Selected Essays

Front Cover
Claude Moore Fuess
Houghton Mifflin, 1914 - American essays - 219 pages
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Page 165 - Sound, sound the clarion, fill the fife ! To all the sensual world proclaim, One crowded hour of glorious life Is worth an age without a name.
Page 14 - Studies serve for delight, for ornament, and for ability. Their chief use for delight, is in privateness and retiring ; for ornament, is in discourse; and for ability, is in the judgment and disposition of business. For expert men can execute, and perhaps judge of particulars, one by one ; but the general counsels, and the plots and marshalling of affairs, come best from those that are learned.
Page 15 - So if a man's wit be wandering, let him study the mathematics ; for in demonstrations, if his wit be called away never so little, he must begin again : if his wit be not apt to distinguish or find differences, let him study the schoolmen ; for they are cymini sectores : if he be not apt to beat over matters, and to call up one thing to prove and illustrate another, let him study the lawyers' cases : so every defect of the mind may have a special receipt.
Page 160 - And said, My Lord, if now I have found favour in thy sight, pass not away, I pray thee, from thy servant...
Page 15 - Some books are to be tasted, others to be swallowed, and some few to be chewed and digested; that is, some books are to be read only in parts; others to be read, but not curiously; and some few to be read wholly, and with diligence and attention.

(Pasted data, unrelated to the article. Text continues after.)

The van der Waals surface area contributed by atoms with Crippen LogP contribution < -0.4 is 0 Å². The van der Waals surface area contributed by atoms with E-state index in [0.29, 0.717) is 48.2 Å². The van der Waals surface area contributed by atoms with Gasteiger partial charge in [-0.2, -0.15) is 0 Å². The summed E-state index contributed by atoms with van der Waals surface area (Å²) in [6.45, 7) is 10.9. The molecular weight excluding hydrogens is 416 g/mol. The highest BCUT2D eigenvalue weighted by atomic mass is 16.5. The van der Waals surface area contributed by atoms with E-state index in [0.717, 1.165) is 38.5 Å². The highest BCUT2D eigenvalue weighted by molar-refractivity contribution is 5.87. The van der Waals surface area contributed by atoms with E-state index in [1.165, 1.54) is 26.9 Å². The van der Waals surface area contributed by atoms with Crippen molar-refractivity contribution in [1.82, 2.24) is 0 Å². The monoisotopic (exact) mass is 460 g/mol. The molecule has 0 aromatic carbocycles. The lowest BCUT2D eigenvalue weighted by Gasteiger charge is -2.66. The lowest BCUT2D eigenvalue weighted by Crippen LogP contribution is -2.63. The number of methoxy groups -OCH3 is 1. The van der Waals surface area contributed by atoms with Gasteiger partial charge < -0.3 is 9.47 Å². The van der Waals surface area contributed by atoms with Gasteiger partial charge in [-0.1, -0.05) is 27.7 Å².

Page 16 - Bo-bo was in the utmost consternation, as you may think, not so much for the sake of the tenement, which his father and he could easily build up again with a few dry branches and the labour of an hour or two, at any time, as for the loss of the pigs.
Page 12 - Young men are fitter to invent than to judge, fitter for execution than for counsel, and fitter for new projects than for settled business...
Page 22 - Death came with timely care — his memory is odoriferous — no clown curseth, while his stomach half rejecteth, the rank bacon — no coalheaver bolteth him in reeking sausages — he hath a fair sepulchre in the grateful stomach of the judicious epicure — and for such a tomb might be content to die.
Page 20 - Thus this custom of firing houses continued, till in process of time, says my manuscript, a sage arose, like our Locke, who made a discovery, that the flesh of swine, or indeed of any other animal, might be cooked (burnt, as they called it) without the necessity of consuming a whole house to dress it.

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